You will find hours for offices, calendar items, link to the Nelson School website, and other appropriate links. he next issue of the Grapevine-2 will Visit today! You will be back again be published at the end of February when you see the quantity and quality of before Nelson Town Meeting. If the information. you have submissions for this issue, please have them to Beth Williams by http://www.townofnelson.com February 17. You m ay em ail submissions (preferred) to firstname.lastname@example.org or mail them to 75 Log Cabin Road, Nelson, NH, 03457. If you have questions you may call 847-9064. And remember.... you may view the Grapevine in color on the Town of elson residents should know that N e l s o n w e b s i t e a t there is a low-cost legal clinic www.townofnelson.com. open in Keene now. It is run by the non-profit organization, Community Legal Services. Appointments are scheduled for Fridays only. You can get help with a case or with paperwork, make a will or deed, a n d m o r e . S e e m o re in fo a t : www.nhcommunitylegal.com or call our ave you visited the Town of friendly staff at 1-888-696-3393 Nelson website lately or at all? This site has all the latest news and stories of Nelson as they happen. Our webmaster, Gordon Peery and Candyce Fulford of Moving In Step keep the information flowing and up-todate.
A Nelson Directory
Emergency (Mutual Aid) . . . . . . . . . . 911 All fire, illness, and accident calls Selectmen . . . . . . . . . . . . . . . . . . 847-0047 Old Brick Schoolhouse; Tuesday, 9 a.m. - 12 noon Wednesday, 5 p.m. - 7 p.m. Wednesday, 7 p.m. - 9 p.m. Meeting Thursday, 9 a.m. - 12 noon Bud French, Margaret Schillemat, Warren Hammack Town Clerk/Tax Collector . . . . 847-9043 Old Brick Schoolhouse, Tuesday, 9 a.m.-12 noon, Tuesday, 5 p.m.-8 p.m. Thursday, 9 a.m. - 12 noon Teri Upton - Town Clerk(Notary Public) Edith Notman - Deputy Town Clerk Town Administrative Asst. . . . . 847-0047 Joan Bosely Planning Board . . . . . . . . . . . . . 847-9082 Old Brick Schoolhouse 2 nd Thursday, 7 p.m. David Voymas, Chair Zoning Board-Adjustment . . . . 847-3403 Old Brick Schoolhouse 1 st Tuesday, 7 p.m. Richard Popovic Chair Highway Department . . . . . . . . 847-9705 Mike Tarr, at Town Barn Fire Chief . . . . . . . . . . . . . . . . . . 847-9045 Rick Lothrop Police . . . . . . . . . . . . . . . . . . . . . 352-1291 Richard Pratt . . . . . . . . . . . . . . . . . . Chief Building Sexton . . . . . . . . . . . . . 933-0680 Owen Iselin State Representatives, District 24: Anne S. Cartwright Tara A. Sad . . . . . . . . . . . . . . Lucy Weber State Senator, District 7 & 8: Andy Sanborn Supervisors of the Checklist . . . 847-3206 Betsey Church, Chair, Susan Peery, Carol Newcombe Olivia Rodham Memorial Library . . . . . . . . . . 847-3214 Kris Finnegan, Librarian HOURS Monday 10:00 a.m. - 1:00 p.m. Tues, Wed, Thurs 3:00 - 7:00 p.m. Saturday 10:00 a.m. - 1:00 p.m. Nelson School . . . . . . . . . . . . . . . 847-3408 School Board - 3 rd Thursday, 4 p.m. at Nelson School Kelly French, Mike Cornog, Betsy Street Conservation Commission . . . . 847-9995 Bud French, Chair Youth Groups: Cub Scouts Boy Scouts, Rich Crow . . . . . . . 827-3521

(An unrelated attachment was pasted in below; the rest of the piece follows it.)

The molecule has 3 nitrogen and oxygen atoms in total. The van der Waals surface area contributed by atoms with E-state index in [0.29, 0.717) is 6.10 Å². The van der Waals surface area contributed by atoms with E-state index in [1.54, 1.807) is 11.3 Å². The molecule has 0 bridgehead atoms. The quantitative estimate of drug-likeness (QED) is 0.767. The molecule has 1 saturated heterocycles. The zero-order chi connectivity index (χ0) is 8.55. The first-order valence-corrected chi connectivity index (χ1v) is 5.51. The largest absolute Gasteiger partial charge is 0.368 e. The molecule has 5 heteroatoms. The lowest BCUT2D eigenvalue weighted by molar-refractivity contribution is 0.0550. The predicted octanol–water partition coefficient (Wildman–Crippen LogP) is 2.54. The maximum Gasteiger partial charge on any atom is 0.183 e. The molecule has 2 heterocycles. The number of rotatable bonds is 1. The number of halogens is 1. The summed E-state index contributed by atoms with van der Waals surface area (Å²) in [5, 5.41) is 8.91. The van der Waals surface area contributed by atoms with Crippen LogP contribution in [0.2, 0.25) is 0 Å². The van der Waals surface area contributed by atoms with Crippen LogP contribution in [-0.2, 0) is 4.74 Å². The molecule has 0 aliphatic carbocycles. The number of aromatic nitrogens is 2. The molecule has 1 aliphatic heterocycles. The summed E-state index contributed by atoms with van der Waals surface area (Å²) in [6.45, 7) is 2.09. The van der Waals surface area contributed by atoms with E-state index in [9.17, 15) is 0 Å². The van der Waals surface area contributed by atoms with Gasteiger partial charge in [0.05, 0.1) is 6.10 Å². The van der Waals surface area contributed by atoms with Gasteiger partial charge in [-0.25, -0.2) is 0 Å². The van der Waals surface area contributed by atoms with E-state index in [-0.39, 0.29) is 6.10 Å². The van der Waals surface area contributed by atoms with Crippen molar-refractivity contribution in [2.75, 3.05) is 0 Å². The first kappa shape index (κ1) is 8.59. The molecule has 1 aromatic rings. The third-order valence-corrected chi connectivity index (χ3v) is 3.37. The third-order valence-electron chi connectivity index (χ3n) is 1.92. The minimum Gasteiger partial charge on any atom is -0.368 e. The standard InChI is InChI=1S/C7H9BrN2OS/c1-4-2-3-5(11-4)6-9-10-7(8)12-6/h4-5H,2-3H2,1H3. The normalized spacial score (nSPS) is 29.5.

TOWN OF NELSON WEBSITE
M u s ic Le s s o n s Allison Aldrich & Hunt Smith. Voice, Fiddle, Guitar, Ukulele, 5 String Banjo, Mandolin, Recorder, Beginning Piano, Accordion, Concertina, Flute A relaxed, friendly atmosphere where you can learn to sing or play the instrument you have always wanted to master. Call: 603-209-3304 Email: email@example.com www.huntandallison.net Nelson, NH
G RAPEVINE -2
G RA PEVINE -2 Grapevine-2 is a quarterly newsletter serving the Nelson/Munsonville community and is sponsored by the Nelson Congregational Church. It is made possible mostly by voluntary donations from readers, with some supplementary assistance from the church. Should donations exceed costs, the surplus goes to the church. Contributions of articles, ideas, photos, or art are always welcome. To contact the Grapevine-2, call Elizabeth Williams (Beth) at 847-9064, or email to: firstname.lastname@example.org, or snailmail to: Grapevine-2 75 Log Cabin Road Nelson, NH 03457 Grapevine-2 Committee& Friends: Hope Lothrop Kelly French Bert Wingerson Beth Williams Susan Hansel
D ECEMBER 2011
The Grapevine- 2 is printed by our friends at Red Ball Press at Keene State College, Keene, NH
P AGE 11
Non-Profit Org. U.S. Postage PAID Nelson, NH 03457 Permit No. 101
830 Nelson Road Nelson, NH 03457
Address Service Requested
Published on Dec 8, 2011